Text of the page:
Draughts can interfere with the ability of an air conditioning unit, just as they can allow heat to escape. So, in order to rectify this problem – and ensure you get the most from your air conditioning installation – it makes sense to double-check that your windows are door are up to the job. If not, it’s time to replace them. New uPVC windows can cost as little as £300.

Factors That Affect Costs

An air conditioning unit

Your choice of air conditioning system and the size of your property are the two things which will most dictate how much your installation will cost. But there are other factors to work in too. We list many of them below.

The Size and Type of Air Conditioning System

Obviously, the type of air conditioner system you choose will greatly affect the price. If you have a large home or big rooms then you’ll need a system which is powerful enough to deal with this. If you’re only looking for one double bedroom to be cooled then a smaller window air conditioning system may be the best bet.

Property Type and Size

The bigger your property is, the costlier the system will be. Larger properties also tend to have bigger rooms to cool so this will also need to be taken into consideration ie a free-standing air conditioning unit probably wouldn’t reach far enough. If your house is large it may be that two – rather than one – tradesperson is required. This will also bump up the cost of the installation.

A/C Repairs

Things don’t work forever – and that includes air conditioning systems. It’s worth bearing in mind that you may need it repaired at some stage further down the line. Chances are, that won’t be cheap. It may even be that you need some major parts replaced.

Access to the Installation Site

If the access to the installation site for your air conditioning unit proves difficult then it will take longer for it to be installed, adding to the labour charges. This doesn’t just mean the unit can be wall mounted in a tight spot, but rather that your home is tidied beforehand to save time on the day of the installation itself.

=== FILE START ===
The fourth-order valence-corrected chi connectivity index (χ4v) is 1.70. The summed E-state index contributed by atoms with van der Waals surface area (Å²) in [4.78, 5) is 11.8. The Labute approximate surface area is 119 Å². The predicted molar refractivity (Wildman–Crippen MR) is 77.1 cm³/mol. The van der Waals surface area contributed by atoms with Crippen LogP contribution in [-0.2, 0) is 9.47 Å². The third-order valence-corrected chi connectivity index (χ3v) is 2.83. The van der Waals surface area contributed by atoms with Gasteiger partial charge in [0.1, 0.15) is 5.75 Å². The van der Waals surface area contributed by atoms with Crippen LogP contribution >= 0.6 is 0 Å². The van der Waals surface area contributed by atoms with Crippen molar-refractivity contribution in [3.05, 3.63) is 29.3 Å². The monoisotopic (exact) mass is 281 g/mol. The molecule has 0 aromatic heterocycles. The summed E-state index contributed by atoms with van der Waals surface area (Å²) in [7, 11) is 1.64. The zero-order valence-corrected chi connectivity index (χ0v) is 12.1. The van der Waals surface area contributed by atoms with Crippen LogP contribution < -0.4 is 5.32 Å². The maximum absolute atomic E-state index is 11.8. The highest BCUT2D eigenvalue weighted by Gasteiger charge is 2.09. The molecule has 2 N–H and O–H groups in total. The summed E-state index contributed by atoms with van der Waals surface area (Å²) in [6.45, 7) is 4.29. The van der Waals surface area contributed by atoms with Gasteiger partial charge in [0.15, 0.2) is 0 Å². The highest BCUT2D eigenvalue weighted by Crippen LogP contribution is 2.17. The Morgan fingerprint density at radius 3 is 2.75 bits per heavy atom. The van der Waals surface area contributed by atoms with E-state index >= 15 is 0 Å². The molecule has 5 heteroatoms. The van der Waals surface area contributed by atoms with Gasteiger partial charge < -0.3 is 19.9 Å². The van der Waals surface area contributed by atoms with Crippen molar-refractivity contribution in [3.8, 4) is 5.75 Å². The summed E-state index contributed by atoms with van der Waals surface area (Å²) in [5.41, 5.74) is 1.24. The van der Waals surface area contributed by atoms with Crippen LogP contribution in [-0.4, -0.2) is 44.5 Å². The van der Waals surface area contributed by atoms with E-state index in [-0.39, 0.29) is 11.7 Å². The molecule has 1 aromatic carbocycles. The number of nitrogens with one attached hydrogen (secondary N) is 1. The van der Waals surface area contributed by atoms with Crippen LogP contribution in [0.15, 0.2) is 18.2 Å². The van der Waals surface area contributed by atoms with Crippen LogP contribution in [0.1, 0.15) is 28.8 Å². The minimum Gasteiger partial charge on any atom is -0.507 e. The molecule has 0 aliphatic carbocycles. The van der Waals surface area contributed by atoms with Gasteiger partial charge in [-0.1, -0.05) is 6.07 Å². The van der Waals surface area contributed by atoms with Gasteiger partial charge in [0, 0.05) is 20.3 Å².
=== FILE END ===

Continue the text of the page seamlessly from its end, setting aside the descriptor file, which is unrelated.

Electrical Works Required

You may need some electrical work done before your air conditioning system can be fitted. Again, this will add to the overall cost of the installation.

Geographical Location

Tradesmen often charge more per hour for the same job in London and the South West of England than in Scotland or the northern regions of England. That’s because the cost of living in general is higher here.

DIY Vs Hiring a Professional

It can prove dangerous to attempt to install an air conditioning unit yourself ie in a DIY fashion, if you don’t have training. That’s because some of the refrigerant agents can be extremely toxic and harmful to humans.

For this reason, it’s more sensible to get a gas-safe registered engineer, plumber or air conditioning installation expert. That’s even if the air conditioning unit is advertised as ‘DIY friendly.’ It’s simply not worth taking the risk to you and your family’s health.

Another reason why you shouldn’t attempt to install air conditioning on your own, without qualified help, is because it will invalidate your home insurance policy.

Not only that but lifting some of the air conditioning units can prove extremely onerous. Not surprisingly, this will make them even harder to fit. It may be too that you don’t have the necessary safety equipment at hand. This includes goggles, gloves and protective clothing.

Finding Someone to Install Air Conditioning

When embarking on your quest to find a good air conditioning unit installer it’s always a good idea to ask for recommendations first. Did any friends, family, work colleagues, neighbours etc recently have an air conditioning system installed by a tradesman whose services they would recommend, for instance?

If so, always ask if you can see photographs of their work and if you can speak to a couple of their previous clients whom the tradesperson did a similar job for. That way you’ll learn a little more about their experience in installing the type of air conditioning system you want.

It’s important too that they have public liability insurance should anything go wrong during the job.

Don’t just book up the first air conditioning installation expert you are recommended. Instead, ask him to quote for your job and find another two experts who can send in quotes for the same. Then you’ll get a better idea of what the job should cost.